Some reflections on the Early Medieval Åland – settlement reduction or continuity
by Jan-Henrik Fallgren
There are some major unresolved and frustrating problems when it comes to Åland’s Iron Age, and the early historical periods. In particular, whether or not there has been continuity between the Viking Age settlement and the settlement known from the earliest written sources. There is today, and has been for some time, various opinions concerning this subject. However, since Lars Hellberg’s classical study of the place-names on Åland from 1980, many researchers believe that the archipelago was deserted between c. AD 1000 to at least the 12th century. Others have pointed out that at least some of the settlements show continuity from the Viking Age to the end of 13th century. The fact that no coins are found on Åland from the end of the Viking Age, has also been put forward as an important argument for the former opinion, or at least showed that the Ålanders suffered economically from a serious loss from the geopolitical map, due to the collapse of the earlier important east-western trade route during this century.
Strangely enough, also the speedy shore displacement during the late Iron Age/Medieval Period has sometimes been mentioned in connection with the presumed desolation, or as one of the causes of population decline. This is really odd. In other geographical contexts, for instance the Mälaren Valley, a speedy shore displacement has always been regarded as something positive and beneficial for the contemporary agrarian economy and for the growth of the population. Both osteological and paloebotanical analyses reveal that the agrarian Viking Age economy on Åland was based on the same kind of farming practise as everywhere else in north-western Europe during this time period; that is an agricultural system based on cattle breeding, alongside with crop growing on a minor scale. Therefore, this land elevation must have been similarly beneficial to the agrarian economy of Åland, as rightly pointed out previously by Birgitta Roeck Hansen, Johan Callmer and Kristin Ilves.
As mentioned above, the Iron Age and Viking Age agrarian economy on Åland appears to have been exactly of the same type as in other parts of north-western Europe during the early medieval period, i.e. farming based mainly on animal husbandry together with small-scale cultivation of essentially barley, on few and very small fields. Actually, this was characteristic for all north-western early medieval kin-based, tribal societies, stateless petty kingdoms, ranked societies, traditional societies, or whatever you would like to call them, before what has been labelled the “cerialization” and “manoralization” of Europe occurred, when the feudal estate-system was born. These transformations started in the western parts of Europe (Frankish) during the 8th century, but accelerated strongly only when the reformed Catholic Church from the 10th century onwards got a firmer grip on the political and ideological situation in Europe and thus could incorporate several larger kingdoms and regions in their economic and administrative system. However, these momentous changes did not arrive to our part of the world until the 13th and 14th centuries.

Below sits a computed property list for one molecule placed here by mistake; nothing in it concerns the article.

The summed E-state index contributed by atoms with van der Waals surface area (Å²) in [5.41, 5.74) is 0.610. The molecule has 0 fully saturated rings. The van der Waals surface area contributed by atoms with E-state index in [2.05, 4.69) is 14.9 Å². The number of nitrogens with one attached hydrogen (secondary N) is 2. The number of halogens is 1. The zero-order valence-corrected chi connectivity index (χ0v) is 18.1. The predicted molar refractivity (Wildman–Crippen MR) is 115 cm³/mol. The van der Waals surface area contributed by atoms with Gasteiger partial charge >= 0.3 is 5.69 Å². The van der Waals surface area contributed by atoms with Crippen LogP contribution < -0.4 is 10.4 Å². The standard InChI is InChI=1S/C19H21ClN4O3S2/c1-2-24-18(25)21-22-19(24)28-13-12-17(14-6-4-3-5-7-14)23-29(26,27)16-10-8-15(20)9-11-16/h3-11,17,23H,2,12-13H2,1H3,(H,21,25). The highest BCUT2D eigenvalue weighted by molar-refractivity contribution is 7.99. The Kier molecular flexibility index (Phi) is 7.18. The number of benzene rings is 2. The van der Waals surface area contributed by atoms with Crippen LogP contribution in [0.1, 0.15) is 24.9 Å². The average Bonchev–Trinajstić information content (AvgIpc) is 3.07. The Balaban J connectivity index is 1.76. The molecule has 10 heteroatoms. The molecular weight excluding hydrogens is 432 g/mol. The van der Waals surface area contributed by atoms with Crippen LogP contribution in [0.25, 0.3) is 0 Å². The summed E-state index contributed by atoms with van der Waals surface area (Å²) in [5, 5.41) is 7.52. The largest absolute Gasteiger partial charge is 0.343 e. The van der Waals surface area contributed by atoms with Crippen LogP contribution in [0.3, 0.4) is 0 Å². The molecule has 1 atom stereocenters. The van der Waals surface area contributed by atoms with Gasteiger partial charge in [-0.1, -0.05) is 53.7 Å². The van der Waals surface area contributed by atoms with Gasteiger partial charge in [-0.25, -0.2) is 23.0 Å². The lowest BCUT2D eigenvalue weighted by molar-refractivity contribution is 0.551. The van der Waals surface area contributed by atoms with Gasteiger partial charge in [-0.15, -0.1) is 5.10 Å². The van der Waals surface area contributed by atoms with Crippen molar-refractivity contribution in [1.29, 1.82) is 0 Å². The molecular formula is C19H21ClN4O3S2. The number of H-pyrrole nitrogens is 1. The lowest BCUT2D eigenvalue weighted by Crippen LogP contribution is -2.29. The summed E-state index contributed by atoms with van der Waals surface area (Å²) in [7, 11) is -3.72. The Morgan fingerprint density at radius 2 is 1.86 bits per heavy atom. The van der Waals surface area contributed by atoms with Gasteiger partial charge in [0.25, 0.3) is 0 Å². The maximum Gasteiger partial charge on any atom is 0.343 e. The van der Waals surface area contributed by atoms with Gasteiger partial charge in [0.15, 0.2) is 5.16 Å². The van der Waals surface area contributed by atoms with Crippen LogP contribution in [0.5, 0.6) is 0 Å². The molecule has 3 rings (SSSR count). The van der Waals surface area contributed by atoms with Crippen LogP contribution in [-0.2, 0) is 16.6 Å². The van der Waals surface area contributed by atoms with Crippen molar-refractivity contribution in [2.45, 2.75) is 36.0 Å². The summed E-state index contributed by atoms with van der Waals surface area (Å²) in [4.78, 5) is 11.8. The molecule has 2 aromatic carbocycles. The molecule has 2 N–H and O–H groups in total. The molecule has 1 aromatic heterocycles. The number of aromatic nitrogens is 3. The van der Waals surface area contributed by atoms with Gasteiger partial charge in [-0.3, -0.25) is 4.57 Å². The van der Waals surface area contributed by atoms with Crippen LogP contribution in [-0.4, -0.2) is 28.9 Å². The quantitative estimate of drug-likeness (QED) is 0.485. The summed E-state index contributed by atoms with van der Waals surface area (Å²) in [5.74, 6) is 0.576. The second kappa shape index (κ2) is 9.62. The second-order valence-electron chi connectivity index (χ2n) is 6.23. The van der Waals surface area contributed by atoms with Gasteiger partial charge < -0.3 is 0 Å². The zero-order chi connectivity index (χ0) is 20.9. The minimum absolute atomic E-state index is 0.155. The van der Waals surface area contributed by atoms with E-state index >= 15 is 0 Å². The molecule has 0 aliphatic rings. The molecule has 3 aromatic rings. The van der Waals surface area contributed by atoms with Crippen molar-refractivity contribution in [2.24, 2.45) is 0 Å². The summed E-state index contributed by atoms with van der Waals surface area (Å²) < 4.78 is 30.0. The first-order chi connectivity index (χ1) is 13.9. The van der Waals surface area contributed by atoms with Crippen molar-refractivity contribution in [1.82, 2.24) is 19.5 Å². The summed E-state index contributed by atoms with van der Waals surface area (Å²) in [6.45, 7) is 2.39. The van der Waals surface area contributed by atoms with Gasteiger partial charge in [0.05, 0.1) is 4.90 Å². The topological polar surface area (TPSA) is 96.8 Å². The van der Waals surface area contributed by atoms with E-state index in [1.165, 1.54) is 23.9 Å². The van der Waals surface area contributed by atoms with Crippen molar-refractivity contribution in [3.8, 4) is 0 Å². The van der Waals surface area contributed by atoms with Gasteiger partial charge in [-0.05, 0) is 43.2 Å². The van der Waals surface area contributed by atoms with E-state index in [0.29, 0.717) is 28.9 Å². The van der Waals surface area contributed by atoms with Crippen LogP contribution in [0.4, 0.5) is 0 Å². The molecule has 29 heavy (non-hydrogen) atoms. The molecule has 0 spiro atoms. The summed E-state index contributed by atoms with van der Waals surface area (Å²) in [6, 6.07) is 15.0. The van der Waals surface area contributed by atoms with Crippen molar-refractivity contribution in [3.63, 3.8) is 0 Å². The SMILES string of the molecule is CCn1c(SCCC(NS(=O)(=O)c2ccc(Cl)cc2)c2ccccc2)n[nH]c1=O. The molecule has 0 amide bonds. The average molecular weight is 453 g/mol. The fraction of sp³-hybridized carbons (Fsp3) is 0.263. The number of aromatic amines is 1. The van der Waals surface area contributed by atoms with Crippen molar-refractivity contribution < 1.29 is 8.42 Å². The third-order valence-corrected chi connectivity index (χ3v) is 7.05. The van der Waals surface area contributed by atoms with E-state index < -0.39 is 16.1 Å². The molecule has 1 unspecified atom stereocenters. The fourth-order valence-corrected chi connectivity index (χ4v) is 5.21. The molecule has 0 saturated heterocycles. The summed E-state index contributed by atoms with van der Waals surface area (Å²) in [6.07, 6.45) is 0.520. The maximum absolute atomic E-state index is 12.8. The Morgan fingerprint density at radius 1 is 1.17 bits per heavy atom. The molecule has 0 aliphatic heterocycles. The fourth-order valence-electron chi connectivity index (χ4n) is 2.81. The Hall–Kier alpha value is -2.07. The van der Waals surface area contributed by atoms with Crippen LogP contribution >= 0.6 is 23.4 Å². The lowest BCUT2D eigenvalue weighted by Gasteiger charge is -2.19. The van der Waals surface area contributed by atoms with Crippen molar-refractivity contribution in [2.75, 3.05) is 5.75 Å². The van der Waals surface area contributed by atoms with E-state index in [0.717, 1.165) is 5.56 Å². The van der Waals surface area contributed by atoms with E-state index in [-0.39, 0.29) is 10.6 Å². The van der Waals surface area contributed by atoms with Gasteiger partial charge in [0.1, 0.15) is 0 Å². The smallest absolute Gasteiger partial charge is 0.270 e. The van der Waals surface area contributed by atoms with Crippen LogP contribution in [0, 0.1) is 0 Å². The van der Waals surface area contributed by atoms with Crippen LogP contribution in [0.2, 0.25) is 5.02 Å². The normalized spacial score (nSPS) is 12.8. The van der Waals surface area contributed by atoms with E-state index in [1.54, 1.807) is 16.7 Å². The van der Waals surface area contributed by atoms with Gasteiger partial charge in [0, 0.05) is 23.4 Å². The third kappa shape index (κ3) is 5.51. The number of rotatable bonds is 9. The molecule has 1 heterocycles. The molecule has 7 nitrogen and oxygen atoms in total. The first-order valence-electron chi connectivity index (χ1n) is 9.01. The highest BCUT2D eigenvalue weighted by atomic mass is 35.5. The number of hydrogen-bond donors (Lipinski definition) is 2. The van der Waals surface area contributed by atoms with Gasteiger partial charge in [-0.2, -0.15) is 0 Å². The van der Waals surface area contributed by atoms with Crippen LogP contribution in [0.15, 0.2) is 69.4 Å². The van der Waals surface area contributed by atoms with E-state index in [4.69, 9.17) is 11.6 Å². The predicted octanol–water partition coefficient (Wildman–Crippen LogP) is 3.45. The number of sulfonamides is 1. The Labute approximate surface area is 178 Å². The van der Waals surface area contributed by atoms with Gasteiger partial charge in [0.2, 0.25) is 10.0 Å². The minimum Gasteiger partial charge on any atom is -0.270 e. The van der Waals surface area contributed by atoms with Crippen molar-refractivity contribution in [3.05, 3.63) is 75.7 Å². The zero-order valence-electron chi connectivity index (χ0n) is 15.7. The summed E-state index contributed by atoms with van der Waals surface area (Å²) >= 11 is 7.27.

Before these radical economical and agrarian changes during the early medieval period, all social contracts, bonds and agreements within kin-based, tribal societies and petty kingdoms with their gift-giving economies, was confirmed and sealed by the receiving or giving of basically three different types of media; ale, livestock and women (neither pre-feudal nobility or kings built their wealth or social positions by some major land ownership or estates, instead it was food-rent and hospitality from free clients, and these clients obligations to participate in war and plundering, that gave pre-feudal lords and kings their social positions and economical resources). And of course, if there were access to exotic objects, like glass vessels, silver or other precious metals in the form of foreign coins, or melted down and remoulded coins to prestige objects; these were also part of such socio-economic transactions and situations, such as tribute, payment or fiefs by lords or kings to clients. However, absence or lack of coins or precious metals in those kinds of societies was not a problem or a catastrophe, and, above all, it would never have made people to abandon their fields and farms, and it did not lead to starvation. They did not live in a market economy. So any drop off from the geopolitical map, or the fact that the silver trade was interrupted for the people on Åland during the 11th century, could hardly have caused any serious crisis in the agrarian economy or society at large (except, perhaps to a few individuals). Above all, it would not have been the cause of any possible depopulation of the islands.
…to be continued 🙂